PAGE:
You all know how this business is alike: if you’re not learning, you’re getting out of the game quickly - knowledge that is more than 3 years old is pretty much worthless. That’s why you should use every possible opportunity to invest in your self-development: fortunately many companies understand that pretty well already. This blog post is just a collection of hints - these are the rules I follow personally. Enjoy and feel free to comment:

  1. If your current employer doesn’t have anything like a training budget (or an equivalent) - make yourself a favor and tell the jerks good-bye ASAP. It’s a waste of time really as they should really understand that:

  2. If your current employer has a training budget but its usage is limited to some useless internal crap-training or some other bullshit you don’t find applicable in your future career - well, you’ve seen the suggestion above, right?

  3. Choose your training wisely - DON’T waste budget on some fundamental trainings (you can learn easily on your own) like 'SQL Server Fundamentals', 'Introduction to ASP.NET MVC', etc. - this knowledge is very common, you can find on-line courses, books, tutorials, etc. - going for a classroom training like that is just wasting the money you could spend on something far more valuable.

  4. Don’t limit yourself to basic class-room trainings - I seriously advice you to take part in conferences - it’s great way to get yourself acknowledged to what’s going on IT, to meet real thought leaders (not some corp bullshitters), to have your mindset “reset” a bit as well. Any particular conferences in the region (Central Europe)? Sure - Craft (, Build Stuff ( or NDC (

  5. Be cautious about “promotional offers” - all the major vendors organize trainings & local conferences that are pretty much the constant flow of marketing bullshit. Minimum content, maximums sales slides = waste of time & money. Check the event carefully before registering for, always.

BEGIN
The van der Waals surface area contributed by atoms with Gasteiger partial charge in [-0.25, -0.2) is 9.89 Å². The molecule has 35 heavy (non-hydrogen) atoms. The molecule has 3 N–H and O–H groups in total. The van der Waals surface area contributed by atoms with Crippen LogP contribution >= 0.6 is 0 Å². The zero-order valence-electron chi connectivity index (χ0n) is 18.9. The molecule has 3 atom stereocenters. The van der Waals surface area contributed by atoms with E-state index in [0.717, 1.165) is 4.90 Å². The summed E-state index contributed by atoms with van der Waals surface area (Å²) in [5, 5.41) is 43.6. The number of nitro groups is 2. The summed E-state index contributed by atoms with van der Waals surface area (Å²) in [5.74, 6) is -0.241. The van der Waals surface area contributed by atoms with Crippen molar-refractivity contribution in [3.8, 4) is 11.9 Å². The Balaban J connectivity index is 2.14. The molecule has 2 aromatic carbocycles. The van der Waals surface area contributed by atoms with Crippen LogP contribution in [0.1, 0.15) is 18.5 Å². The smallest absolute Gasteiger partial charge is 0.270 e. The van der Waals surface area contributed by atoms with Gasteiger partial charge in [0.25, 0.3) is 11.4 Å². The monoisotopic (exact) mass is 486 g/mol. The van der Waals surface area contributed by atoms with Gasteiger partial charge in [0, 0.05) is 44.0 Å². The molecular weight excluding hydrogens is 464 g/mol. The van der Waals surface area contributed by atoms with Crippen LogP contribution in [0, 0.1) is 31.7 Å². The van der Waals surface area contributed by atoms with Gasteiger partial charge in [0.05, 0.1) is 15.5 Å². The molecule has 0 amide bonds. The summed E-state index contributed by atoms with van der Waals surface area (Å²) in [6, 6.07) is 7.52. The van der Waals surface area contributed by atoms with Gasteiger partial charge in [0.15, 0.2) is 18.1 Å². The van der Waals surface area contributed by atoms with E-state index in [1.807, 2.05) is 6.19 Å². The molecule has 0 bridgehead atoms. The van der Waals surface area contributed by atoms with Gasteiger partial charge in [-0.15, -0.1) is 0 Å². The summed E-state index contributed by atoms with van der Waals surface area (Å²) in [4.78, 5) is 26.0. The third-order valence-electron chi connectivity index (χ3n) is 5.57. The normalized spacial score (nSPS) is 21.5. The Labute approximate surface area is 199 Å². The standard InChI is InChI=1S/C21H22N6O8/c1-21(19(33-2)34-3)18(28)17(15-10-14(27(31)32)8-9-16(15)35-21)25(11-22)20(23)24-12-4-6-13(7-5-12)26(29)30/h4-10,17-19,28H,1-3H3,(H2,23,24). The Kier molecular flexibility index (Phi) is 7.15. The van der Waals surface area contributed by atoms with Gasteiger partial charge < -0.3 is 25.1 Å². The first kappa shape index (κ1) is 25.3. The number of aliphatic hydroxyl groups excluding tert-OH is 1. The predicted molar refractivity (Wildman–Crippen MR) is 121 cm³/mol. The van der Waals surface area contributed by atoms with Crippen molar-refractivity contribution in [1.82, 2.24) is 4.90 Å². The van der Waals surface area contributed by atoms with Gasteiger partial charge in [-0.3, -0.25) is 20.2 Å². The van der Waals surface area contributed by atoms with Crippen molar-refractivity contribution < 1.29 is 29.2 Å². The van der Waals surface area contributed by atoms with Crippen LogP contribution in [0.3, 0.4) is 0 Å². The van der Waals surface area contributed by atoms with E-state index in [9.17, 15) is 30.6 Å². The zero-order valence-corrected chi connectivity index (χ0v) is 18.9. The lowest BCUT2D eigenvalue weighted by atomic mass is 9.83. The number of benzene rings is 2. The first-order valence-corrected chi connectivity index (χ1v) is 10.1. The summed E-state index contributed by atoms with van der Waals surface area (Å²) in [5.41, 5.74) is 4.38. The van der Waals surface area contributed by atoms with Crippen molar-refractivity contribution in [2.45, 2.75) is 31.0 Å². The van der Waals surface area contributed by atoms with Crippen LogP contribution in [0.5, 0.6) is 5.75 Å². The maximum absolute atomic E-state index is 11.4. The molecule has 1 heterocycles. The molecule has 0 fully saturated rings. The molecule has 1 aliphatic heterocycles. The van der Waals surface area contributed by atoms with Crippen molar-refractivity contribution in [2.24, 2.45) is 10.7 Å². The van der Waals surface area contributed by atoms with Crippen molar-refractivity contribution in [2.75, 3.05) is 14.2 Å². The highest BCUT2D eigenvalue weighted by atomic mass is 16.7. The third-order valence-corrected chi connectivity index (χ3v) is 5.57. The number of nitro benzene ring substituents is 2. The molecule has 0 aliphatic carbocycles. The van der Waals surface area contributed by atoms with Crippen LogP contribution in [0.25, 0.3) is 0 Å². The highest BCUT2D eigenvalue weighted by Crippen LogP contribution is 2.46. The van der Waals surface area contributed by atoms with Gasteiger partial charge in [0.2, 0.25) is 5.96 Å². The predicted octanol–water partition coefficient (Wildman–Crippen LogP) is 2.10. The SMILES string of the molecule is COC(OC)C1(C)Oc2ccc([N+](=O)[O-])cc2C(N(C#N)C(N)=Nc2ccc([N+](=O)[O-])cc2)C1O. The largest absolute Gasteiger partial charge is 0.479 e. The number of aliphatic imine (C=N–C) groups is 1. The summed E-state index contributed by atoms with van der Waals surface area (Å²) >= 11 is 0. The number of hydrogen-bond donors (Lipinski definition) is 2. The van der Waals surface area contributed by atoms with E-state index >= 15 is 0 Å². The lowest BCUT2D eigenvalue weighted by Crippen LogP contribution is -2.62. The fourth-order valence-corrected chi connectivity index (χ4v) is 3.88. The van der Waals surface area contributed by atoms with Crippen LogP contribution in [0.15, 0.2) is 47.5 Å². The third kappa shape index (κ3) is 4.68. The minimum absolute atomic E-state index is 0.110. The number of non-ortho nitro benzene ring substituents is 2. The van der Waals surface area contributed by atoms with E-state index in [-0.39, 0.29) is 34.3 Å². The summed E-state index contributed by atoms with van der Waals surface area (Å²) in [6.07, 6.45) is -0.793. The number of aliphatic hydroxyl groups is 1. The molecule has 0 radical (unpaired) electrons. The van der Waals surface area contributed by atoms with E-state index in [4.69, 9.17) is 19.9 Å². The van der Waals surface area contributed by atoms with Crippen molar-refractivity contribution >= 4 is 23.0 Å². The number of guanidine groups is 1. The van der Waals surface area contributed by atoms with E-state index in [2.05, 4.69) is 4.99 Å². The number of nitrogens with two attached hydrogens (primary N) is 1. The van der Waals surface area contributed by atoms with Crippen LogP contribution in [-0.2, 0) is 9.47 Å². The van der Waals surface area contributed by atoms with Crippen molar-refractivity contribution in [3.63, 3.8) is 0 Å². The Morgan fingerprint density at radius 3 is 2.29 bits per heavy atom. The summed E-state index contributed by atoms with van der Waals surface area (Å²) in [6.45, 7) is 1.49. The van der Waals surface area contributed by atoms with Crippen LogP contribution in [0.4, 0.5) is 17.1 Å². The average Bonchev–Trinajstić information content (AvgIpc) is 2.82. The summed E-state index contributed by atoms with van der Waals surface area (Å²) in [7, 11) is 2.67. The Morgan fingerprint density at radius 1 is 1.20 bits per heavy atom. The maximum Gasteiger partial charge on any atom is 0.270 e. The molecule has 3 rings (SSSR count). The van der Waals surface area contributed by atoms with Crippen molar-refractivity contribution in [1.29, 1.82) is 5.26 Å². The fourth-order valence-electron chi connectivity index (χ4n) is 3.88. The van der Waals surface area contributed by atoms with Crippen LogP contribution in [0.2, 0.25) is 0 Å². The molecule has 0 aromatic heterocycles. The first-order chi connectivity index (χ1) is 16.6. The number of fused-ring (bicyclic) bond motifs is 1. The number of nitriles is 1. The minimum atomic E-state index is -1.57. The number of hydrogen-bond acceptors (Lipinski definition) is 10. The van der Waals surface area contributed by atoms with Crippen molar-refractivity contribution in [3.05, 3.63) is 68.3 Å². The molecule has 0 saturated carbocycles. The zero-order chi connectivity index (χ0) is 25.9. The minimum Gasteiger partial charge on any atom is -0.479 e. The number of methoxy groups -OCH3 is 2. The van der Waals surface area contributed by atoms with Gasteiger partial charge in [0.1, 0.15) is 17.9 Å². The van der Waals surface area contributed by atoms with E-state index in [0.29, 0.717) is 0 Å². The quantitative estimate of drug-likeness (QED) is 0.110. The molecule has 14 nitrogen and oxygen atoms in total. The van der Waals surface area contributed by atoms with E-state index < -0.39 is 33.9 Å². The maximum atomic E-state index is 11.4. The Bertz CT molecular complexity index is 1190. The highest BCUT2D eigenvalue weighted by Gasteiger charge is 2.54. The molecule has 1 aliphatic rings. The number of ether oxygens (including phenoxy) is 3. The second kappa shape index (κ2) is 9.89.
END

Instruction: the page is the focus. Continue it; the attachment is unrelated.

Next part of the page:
6. Be pragmatic - go only for something that has a serious chance to be useful in the future: sometimes it means doing something a bit boring like PMP or ITIL, but for some roles it IS A BASELINE and you can’t afford skipping such a thing really (even if the knowledge gain won’t be significant if any). Do it, don’t delay it.

  7. Classroom trainings are nice, but don’t forget about the on-line courses - usually it’s not a big spending and the value value-for-money ratio may be outstanding. Examples? Pluralsight (, Coursera (

What if you’re a contractor and you just do your short-term duty here and then, swapping the client & location every 3-6 months? It doesn’t change things much - you still should do all of the above, but it’s you and only you who should set up your own training budget. It’s a money really well spent.

Fortunately, not all the good trainings / conferences have to be paid for:

  • there are many good local conferences you don’t have to pay for (like DevDay in Poland -

  • many internet e-learning providers are free of charge as well: take Coursera (mentioned above) or Duolingo (yes, learning languages is a great investment as well!)

  • many good international conferences publish their materials online for free - usually with some delay, but majority of the content doesn’t age that fast. Examples: NDC, Build, DevDay.

  • try local interest groups - you can’t really imagine how much you can benefit (and make others benefit as well) by participating in such meet-ups: you can meet and network with people who share the same interest, problems and share with them your experiences - both bad and good, and ideas as well. If you have no clue how to search for such groups, start with the Meetup (, it may help you.